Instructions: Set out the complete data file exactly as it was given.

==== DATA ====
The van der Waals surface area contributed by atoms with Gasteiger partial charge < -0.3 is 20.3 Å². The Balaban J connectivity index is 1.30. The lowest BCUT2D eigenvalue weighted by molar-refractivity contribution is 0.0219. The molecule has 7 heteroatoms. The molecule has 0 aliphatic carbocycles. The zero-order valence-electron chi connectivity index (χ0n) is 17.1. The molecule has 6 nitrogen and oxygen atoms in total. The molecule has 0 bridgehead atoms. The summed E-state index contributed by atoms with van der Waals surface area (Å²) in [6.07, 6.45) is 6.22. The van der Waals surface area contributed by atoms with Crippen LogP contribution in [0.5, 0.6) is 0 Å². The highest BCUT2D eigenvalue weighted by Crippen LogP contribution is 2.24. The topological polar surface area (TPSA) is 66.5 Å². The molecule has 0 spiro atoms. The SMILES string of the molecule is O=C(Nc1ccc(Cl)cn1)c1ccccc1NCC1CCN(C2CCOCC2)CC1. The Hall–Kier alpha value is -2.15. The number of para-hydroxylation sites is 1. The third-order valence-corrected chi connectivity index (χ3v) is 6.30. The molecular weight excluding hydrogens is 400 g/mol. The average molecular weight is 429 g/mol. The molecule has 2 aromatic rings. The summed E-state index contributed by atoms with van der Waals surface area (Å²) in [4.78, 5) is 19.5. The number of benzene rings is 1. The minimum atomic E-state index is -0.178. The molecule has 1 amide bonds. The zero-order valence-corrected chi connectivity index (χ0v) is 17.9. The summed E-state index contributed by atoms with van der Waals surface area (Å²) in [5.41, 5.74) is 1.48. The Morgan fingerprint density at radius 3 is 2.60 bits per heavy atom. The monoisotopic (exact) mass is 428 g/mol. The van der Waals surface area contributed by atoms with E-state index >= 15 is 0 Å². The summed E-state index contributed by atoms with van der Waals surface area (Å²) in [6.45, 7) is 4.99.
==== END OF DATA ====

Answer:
The van der Waals surface area contributed by atoms with Gasteiger partial charge < -0.3 is 20.3 Å². The Balaban J connectivity index is 1.30. The lowest BCUT2D eigenvalue weighted by molar-refractivity contribution is 0.0219. The molecule has 7 heteroatoms. The molecule has 0 aliphatic carbocycles. The zero-order valence-electron chi connectivity index (χ0n) is 17.1. The molecule has 6 nitrogen and oxygen atoms in total. The molecule has 0 bridgehead atoms. The summed E-state index contributed by atoms with van der Waals surface area (Å²) in [6.07, 6.45) is 6.22. The van der Waals surface area contributed by atoms with Crippen LogP contribution in [0.5, 0.6) is 0 Å². The highest BCUT2D eigenvalue weighted by Crippen LogP contribution is 2.24. The topological polar surface area (TPSA) is 66.5 Å². The molecule has 0 spiro atoms. The SMILES string of the molecule is O=C(Nc1ccc(Cl)cn1)c1ccccc1NCC1CCN(C2CCOCC2)CC1. The Hall–Kier alpha value is -2.15. The number of para-hydroxylation sites is 1. The third-order valence-corrected chi connectivity index (χ3v) is 6.30. The molecular weight excluding hydrogens is 400 g/mol. The average molecular weight is 429 g/mol. The molecule has 2 aromatic rings. The summed E-state index contributed by atoms with van der Waals surface area (Å²) in [4.78, 5) is 19.5. The number of benzene rings is 1. The minimum atomic E-state index is -0.178. The molecule has 1 amide bonds. The zero-order valence-corrected chi connectivity index (χ0v) is 17.9. The summed E-state index contributed by atoms with van der Waals surface area (Å²) in [5.41, 5.74) is 1.48. The Morgan fingerprint density at radius 3 is 2.60 bits per heavy atom. The monoisotopic (exact) mass is 428 g/mol. The van der Waals surface area contributed by atoms with E-state index >= 15 is 0 Å². The summed E-state index contributed by atoms with van der Waals surface area (Å²) in [6.45, 7) is 4.99.